Variety of animals, plants and other forms of life.

The word is shorthand for biological diversity.

Biodiversity is measured within a given ecosystem or for the entire Earth. It can be a measure of both species richness, genetic diversity or even ecosystem diversity.

Three common measurements are used to estimate biodiversity in a given area:

Species richness is simply the number of species.

The Simpson Index takes account of both the number of species and the relative abundance of each species.

The Shannon-Weaver Index, furthermore, includes the number of individuals of each species in combination with total number of species and their abundance.

Biodiversity can be used as a measure of the health of a biological system.

The biodiversity found on the Earth today is made up of millions of different species. It is the product of nearly 3.5 billion years of evolution.

Biodiversity and Climate change

Climate change has had an impact on biodiversity in the past, and global warming will have a very significant impact on biodiversity in the future. There are models that try to simulate the effect of global warming on biodiversity, but there is general agreement that these are not yet mature.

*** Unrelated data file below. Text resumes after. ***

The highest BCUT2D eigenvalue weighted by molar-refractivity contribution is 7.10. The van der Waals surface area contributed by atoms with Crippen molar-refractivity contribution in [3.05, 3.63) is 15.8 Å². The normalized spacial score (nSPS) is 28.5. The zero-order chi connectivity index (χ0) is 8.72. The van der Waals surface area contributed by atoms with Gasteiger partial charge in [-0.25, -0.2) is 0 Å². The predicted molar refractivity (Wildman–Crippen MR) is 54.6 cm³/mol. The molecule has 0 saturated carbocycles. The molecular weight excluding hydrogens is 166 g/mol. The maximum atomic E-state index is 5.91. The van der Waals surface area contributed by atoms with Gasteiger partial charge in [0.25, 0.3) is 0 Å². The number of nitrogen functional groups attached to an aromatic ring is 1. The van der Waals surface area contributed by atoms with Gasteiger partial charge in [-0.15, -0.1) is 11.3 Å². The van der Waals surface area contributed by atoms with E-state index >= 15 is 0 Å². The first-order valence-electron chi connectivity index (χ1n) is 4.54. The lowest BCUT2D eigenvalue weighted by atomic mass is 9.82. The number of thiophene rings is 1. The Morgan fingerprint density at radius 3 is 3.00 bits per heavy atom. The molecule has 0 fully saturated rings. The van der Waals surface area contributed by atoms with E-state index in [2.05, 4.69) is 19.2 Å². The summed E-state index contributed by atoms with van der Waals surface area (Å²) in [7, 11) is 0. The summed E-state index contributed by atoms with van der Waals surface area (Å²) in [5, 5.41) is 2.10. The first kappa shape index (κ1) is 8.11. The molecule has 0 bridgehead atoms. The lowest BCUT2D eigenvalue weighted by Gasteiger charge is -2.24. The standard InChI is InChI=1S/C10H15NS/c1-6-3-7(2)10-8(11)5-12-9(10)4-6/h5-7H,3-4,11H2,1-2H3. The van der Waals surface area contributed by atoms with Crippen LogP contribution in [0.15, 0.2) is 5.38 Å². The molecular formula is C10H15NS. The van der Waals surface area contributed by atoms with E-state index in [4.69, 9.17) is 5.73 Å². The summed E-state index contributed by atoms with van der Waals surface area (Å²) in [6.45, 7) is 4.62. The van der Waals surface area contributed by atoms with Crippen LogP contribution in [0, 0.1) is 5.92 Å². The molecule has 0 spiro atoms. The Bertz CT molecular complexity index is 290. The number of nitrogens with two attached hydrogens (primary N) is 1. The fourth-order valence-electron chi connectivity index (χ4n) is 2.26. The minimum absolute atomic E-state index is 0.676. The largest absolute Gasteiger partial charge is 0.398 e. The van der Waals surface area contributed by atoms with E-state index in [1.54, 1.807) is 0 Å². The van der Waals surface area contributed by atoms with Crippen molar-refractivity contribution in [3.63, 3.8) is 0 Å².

There is already some evidence that plant species are shifting their ranges in altitude and latitude as a response to changing regional climates.

Several climatic factors influence plants and animals. Within plant communities, an increase in carbon dioxide in the atmosphere can change the distribution and relative importance of different types of plants.

As other factors such as temperature and precipitation change in a region, some species will fail to adapt and migrate or become extinct.

There are two ways to deal with global warming and its impact on biodiversity. The long term strategy is to reduce the emission of greenhouse gases, primarily by burning less fossil fuel. This is part of the general effort to mitigate global warming.

The other way is to help biodiversity here and now. This can be done by creating continuous protected areas and stepping stones that make migration possible for plants and animals as a way to deal with climate change. This is more in line with the general strategy of adaptation to global warming.